For fund manager Stephen Binder it's all a numbers game. If it looks like a double-digit growth story, he'll keep digging and meet with management; if not, it's an easy pass. It's the numbers he trusts, designing his own spreadsheets to uncover the trends.
"The numbers of the company will often tell the story of the company and that's my starting point for further investigation," he says.
Mr. Binder is manager of one of the biggest equity funds in Canada -- the Fidelity True North Fund -- with more than $5.6-billion in assets under management. Working out of Boston, he has a rather non-Canadian strategy right now -- he's underweight energy and has a dislike of energy income trusts. And that was before the rules on income trusts changed.
"There's plenty of energy in the portfolio but over all, yes, I'm underweight. But if you drill in, that's because I'm underweight the conventional oil and gas trusts," Mr. Binder says. "I believe those are a depleting asset, because when you produce gas from your wells, your resources decline."
The energy trusts went on a buying spree to build up reserves, but Mr. Binder feels the race has run its course. "Acquisitions had been accretive until people figured this out and bid up all the junior oil and gas companies," he says. "Now arbitrage on valuations between the trusts and other companies has kind of gone away, which has closed down a lot of the acquisition activity."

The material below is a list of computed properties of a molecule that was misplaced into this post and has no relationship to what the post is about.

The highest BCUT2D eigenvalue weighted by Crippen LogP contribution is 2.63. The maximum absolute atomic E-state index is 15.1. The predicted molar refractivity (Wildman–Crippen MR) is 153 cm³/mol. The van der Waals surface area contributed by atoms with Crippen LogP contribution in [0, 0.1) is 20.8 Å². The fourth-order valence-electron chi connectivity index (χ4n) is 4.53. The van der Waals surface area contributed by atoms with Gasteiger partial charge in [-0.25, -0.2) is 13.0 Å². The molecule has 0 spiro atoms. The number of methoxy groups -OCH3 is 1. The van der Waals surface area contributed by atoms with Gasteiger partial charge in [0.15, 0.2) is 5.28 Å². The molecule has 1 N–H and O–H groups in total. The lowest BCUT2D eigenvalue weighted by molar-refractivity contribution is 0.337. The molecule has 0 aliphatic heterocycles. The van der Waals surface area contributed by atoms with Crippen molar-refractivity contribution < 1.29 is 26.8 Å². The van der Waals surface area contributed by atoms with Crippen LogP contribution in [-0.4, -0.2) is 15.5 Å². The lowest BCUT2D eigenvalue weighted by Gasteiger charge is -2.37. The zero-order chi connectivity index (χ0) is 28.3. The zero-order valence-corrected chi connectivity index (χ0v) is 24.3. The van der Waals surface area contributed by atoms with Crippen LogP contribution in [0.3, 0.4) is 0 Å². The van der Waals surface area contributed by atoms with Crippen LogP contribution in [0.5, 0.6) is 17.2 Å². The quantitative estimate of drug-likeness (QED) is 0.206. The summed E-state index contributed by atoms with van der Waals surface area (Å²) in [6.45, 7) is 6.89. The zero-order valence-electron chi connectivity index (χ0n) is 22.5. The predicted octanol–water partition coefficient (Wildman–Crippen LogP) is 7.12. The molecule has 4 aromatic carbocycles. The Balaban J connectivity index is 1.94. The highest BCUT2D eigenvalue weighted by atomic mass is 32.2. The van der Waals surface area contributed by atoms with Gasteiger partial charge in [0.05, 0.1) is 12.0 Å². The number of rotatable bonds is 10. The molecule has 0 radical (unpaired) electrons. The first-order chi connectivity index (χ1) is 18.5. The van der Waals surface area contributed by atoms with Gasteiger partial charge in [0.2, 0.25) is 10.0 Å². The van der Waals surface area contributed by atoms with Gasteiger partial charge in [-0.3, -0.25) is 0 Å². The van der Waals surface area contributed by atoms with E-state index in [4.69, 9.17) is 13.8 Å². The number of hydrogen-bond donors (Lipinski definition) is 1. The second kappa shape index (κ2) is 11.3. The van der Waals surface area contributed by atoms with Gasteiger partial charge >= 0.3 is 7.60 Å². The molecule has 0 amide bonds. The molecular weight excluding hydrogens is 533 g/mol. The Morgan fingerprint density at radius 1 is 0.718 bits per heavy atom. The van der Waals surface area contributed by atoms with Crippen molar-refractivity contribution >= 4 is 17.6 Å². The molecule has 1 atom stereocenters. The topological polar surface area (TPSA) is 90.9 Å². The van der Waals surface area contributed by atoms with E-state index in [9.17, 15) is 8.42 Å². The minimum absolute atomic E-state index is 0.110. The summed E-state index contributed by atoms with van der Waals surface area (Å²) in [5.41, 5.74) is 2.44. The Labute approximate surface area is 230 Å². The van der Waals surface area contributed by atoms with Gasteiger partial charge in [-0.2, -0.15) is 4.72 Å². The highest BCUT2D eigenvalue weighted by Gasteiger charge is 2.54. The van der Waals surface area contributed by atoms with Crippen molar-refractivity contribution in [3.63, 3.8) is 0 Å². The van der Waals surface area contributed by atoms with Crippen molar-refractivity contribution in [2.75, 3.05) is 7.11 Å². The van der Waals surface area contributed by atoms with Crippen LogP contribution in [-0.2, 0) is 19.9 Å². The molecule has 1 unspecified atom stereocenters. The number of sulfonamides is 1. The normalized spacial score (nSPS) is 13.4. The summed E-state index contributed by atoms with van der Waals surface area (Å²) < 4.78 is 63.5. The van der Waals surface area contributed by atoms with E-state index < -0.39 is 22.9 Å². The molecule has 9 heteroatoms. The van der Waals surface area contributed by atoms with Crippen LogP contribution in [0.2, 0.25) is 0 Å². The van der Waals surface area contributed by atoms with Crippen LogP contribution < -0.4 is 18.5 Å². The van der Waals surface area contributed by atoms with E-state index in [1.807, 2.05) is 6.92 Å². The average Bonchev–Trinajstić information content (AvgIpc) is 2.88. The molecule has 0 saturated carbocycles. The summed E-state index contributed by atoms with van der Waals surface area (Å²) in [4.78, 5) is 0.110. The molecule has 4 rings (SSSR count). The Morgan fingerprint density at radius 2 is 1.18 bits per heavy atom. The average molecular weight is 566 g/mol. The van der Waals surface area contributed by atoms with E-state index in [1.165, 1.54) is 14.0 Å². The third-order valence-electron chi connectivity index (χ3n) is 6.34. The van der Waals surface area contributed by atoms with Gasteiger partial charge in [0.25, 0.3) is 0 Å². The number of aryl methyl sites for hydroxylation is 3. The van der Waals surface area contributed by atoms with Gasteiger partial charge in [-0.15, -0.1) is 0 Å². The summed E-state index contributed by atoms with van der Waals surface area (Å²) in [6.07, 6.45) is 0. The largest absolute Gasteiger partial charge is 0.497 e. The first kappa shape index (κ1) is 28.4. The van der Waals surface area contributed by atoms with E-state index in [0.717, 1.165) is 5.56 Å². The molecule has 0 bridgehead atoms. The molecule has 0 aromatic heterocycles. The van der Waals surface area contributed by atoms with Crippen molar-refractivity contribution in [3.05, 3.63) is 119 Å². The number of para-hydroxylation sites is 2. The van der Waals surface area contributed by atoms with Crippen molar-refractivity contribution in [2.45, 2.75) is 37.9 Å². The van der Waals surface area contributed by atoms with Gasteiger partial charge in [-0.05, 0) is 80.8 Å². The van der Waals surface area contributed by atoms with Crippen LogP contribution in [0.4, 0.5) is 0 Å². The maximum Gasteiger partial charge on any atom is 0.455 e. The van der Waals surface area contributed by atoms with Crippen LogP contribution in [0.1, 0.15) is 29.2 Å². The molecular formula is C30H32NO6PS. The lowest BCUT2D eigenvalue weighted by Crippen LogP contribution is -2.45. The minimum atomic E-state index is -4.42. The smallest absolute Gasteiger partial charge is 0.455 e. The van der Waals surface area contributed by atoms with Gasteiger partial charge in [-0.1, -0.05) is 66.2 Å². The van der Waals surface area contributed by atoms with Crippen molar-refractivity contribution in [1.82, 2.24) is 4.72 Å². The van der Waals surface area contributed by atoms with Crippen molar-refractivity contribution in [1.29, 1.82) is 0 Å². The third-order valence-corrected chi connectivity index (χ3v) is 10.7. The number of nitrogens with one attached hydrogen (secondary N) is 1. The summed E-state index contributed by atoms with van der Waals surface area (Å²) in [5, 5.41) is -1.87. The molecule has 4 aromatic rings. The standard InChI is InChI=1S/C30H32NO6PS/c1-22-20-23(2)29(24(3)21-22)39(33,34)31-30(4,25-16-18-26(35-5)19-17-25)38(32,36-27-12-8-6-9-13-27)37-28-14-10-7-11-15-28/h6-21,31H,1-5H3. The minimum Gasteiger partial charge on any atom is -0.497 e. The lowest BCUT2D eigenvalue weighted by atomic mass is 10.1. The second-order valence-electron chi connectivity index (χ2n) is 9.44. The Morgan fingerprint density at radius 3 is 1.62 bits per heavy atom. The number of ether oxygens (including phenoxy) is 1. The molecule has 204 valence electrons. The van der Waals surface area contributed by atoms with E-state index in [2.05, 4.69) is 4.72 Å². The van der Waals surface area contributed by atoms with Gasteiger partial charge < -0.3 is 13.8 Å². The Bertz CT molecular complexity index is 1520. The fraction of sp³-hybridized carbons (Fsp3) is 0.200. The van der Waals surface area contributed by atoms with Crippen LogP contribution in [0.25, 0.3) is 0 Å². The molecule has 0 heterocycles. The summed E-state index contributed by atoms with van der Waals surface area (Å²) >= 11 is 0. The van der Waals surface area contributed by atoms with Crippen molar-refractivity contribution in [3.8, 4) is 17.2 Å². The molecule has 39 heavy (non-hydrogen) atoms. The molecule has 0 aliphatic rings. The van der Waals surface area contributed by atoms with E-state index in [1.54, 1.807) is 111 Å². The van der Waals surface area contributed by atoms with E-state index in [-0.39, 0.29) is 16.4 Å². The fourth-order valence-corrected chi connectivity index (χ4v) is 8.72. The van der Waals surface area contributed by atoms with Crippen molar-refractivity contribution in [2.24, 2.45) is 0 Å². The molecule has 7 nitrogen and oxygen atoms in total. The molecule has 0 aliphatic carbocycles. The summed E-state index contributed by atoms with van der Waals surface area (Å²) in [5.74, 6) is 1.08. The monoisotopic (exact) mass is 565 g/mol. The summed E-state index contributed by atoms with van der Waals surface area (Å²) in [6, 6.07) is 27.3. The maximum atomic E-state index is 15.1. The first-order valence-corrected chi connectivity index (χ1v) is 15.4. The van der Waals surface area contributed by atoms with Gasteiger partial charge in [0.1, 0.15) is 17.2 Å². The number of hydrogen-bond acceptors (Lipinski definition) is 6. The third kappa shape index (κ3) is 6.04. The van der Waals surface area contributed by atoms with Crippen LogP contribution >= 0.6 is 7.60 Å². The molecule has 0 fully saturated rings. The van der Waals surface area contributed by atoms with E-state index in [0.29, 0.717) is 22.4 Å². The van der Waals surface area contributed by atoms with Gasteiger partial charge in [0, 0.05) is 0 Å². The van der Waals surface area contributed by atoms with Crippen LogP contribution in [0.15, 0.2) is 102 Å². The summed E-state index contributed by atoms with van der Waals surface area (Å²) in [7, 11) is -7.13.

That's the fundamental view and when he's crunching the numbers he treats trusts just like common stock. As he puts it, albeit in a simplified version, he takes the current dividend or distribution yield and the production per share growth to give him a total return expectation. For energy trusts, "production per share growth is inherently negative, which offsets most of the dividend yield, the fat dividend yield," he says.
What Mr. Binder wants is double-digit growth and what he finds in most of the energy trusts is single-digit growth, which isn't high enough for an equity fund.
In the oil patch, Mr. Binder is putting his money behind Nexen Inc., Canadian Natural Resources Ltd. and Talisman Energy Inc. Despite the income trust dustup, he's still "light on the gas trusts, prefers oil names with sands exposure, and some business trusts. The focus is on total long-term returns, regardless of common equity or income trust structure."
Mr. Binder has been labelled a "balance sheet guru," but he bridles at the name because he spends more time and effort looking at the cash flow and income statement. He uses the balance sheet to assess debt, but cash flow is the key. Whether management wants to pay down debt, buy back shares or increase dividends, they need the cash flow to do it.
Like many Canadian equity funds, financials are a cornerstone of the portfolio, with four of the top five holdings. Royal Bank of Canada, Toronto-Dominion Bank, Manulife Financial Corp. and Bank of Nova Scotia are his top weightings.
The non-financial making the fund's top five is Telus Corp. Mr. Binder likes to look at the telcos because they often have a solid dividend yield, but cautions investors against only looking at the yield. "Often a high yield looks attractive, but is artificially high because the market expects the company to cut the dividend." In the case of Telus, it's the mix of land lines and a growing wireless division that makes the stock attractive, he says.
Aaron Sobeski is a producer at Report on Business Television.
Fidelity True North Fund
Top 10 holdings (as of Sept. 30, 2006)
|1||Royal Bank of Canada||Financial|
|5||Bank of Nova Scotia||Financial|
|6||Rogers Comm. B||Telecom.|
|9||Cdn Nat'l Resources||Energy|
© 2007 The Globe and Mail. All rights reserved.
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